Honey Northeast and South
by Andy Card
Thanks so much for inviting me to come share some beekeeping experiences with you. I’m going to talk a little bit about honey production and you do it in a couple of different places throughout the United States. How many of you consider yourselves to be from the Northeast? Some of this is going to speak directly to you guys. What we do in Louisiana relates to pretty much Southern migratory beekeeping. And in the course of my career, I’ve wintered bees, and I wintered bees for twenty years in Florida and then probably thirty now in Louisiana. We closed down the Florida operation in ‘98 and our manager retired down there. And we’ve also wintered some bees in Georgia and South Carolina as well. So, I’ve done a few slides that we’re gonna show you and one thing I noticed about John’s talk here just before mine was that I was amazed at how many similarities, without really knowing those guys well, how many similarities there are between his operation and the way we think about doing things and the way he has presented what he did. For example, we don’t assemble any equipment either, really. We buy everything assembled because we want our people working bees, very similar to John. A couple other similarities: we had a broken leg incident on the last load-out of California when one of our guys, who was adjusting the Bobcat on a semi trailer — the Bobcat was going on the semi trailer because it was the last load. He takes the bobcat home and he left it running, he couldn’t seem to get off of it and he cut his leg on the handle coming out, then he walked forward, fell forward. Most of these trailers nowadays don’t have a “headboard” so then he rolled over the headboard, he tried to save it, and stop it got knocked off the trailer, broke his leg. Not as bad as John’s! But he broke his leg. Another similarity as well. I have a picture on my cell phone that looks a lot like that trailer in that pile of dirt [laughs]. And it was again that last load out of Cape Cod. We have an in-house carrier that’s got 15-20 trucks and he works exclusively for us and I called him up after because we were exchanging cell phone pictures of this thing and the owner of the truck said, ‘well, it looks like Rocky missed a corner.’ Well, yeah by about 20 feet! [laughs] We had to hire a crane to pick that thing up and set it in its position. Anyway, let’s take a look at some of these slides here.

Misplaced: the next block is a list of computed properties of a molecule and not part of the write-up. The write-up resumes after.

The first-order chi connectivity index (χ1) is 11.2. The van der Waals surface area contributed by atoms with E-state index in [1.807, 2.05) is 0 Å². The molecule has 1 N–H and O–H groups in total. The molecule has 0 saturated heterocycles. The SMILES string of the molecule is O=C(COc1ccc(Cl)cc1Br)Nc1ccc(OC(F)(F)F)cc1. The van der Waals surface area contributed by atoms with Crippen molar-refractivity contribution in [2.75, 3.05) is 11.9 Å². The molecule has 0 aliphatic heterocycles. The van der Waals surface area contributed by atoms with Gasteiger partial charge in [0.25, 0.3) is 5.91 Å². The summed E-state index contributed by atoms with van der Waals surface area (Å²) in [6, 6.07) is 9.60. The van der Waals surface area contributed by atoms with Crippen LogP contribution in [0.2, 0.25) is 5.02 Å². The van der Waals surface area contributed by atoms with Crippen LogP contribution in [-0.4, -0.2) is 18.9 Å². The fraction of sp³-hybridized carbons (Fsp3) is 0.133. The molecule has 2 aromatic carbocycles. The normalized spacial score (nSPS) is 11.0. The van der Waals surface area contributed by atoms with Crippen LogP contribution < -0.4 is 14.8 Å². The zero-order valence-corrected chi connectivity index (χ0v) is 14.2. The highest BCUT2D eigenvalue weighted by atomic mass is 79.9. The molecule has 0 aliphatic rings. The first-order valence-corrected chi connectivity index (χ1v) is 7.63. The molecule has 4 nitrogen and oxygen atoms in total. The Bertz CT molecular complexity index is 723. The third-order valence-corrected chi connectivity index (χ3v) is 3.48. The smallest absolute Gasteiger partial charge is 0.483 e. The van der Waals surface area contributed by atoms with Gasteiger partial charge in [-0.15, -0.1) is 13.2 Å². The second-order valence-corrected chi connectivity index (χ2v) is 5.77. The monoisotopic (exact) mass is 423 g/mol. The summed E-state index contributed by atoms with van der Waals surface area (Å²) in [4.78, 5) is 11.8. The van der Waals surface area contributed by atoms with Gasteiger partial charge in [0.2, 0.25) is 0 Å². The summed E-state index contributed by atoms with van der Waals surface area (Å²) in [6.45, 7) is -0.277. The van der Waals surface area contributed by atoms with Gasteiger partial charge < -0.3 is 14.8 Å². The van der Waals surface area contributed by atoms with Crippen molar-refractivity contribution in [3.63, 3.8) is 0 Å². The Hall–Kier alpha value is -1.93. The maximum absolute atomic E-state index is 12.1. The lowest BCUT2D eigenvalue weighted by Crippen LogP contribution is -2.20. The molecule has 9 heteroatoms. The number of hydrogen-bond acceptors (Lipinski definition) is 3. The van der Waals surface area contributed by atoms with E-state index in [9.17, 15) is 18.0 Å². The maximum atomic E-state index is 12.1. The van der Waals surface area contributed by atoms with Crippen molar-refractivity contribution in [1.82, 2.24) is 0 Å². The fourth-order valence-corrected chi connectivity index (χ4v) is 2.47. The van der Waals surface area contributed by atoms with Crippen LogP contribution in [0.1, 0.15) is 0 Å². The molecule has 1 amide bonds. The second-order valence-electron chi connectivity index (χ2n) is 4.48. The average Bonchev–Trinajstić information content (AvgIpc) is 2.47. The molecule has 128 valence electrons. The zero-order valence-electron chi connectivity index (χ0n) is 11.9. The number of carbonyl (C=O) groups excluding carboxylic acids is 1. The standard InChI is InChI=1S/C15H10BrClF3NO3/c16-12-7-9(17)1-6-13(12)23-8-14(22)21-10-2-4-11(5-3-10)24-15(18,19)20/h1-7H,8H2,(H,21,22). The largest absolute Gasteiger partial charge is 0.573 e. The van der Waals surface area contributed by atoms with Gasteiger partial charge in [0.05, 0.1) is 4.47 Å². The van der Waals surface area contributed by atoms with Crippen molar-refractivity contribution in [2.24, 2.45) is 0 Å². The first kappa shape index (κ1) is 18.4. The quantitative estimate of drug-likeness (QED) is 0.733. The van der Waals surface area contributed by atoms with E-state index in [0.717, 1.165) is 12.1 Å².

I have a little comment here. Merrimack Valley Apiary is the mother company of the two companies. We were in pollination — is anybody here consider themselves kind of a primary pollinator type person? Not too many. Anyway… Anyway… From 1958, when my mom and dad started the farm until about the turn of the century, we were pretty much a pollination company and we found that in the fifteen years since 2000, we’ve evolved in probably a situation where they’re really more behind production company and honey production dollars have exceeded pollination dollars (slightly). We do a lot of pollination, as you can see. We do a lot of pollination in California, probably half that number goes to California and the other half goes to the Northeast, where we do multiple pollination in crops like New Jersey blueberries, New York apples, Mass/New Hampshire apples, Maine blueberries, Mass cranberries, and then we take that same group back here to the Western New York farm and try to eek out some honey production as well. But, when we’re pollinators, and I see this today, and I saw it years ago with my friend Horrace Bell when I was in this position, when you’re pollinating and the only stalk you’ve got to draw from is your pollination stock, it’s a lot more difficult. You take what you’re doing when you start out in the spring, you go to your first pollination and you’re splitting your bees to get your numbers back, you’re taking splits of split floss into your first pollination, building a pollination, maybe by the time you get to the next one, you’ve got a full-blown hive. Just to give you an example, today, the way we were operating today, we bring these back from California, we’ll take 6,000 of them — 5,000 of them — to New Jersey. We don’t have to split them at all. We just take them straight in there. Trust me when there’s a difference between what we’re doing and the other guys that are doing what I had to do, which is struggle along, put their bees in, and so on. What this is saying is, basically being a honey production company, that means we keep 20,000 hives in Louisiana year-round basically. Some of them go to California, we have that stock to fall back on while we take the 6,000 around the Northeast pollination circuit, which is still to this day, kind of rough on that particular group.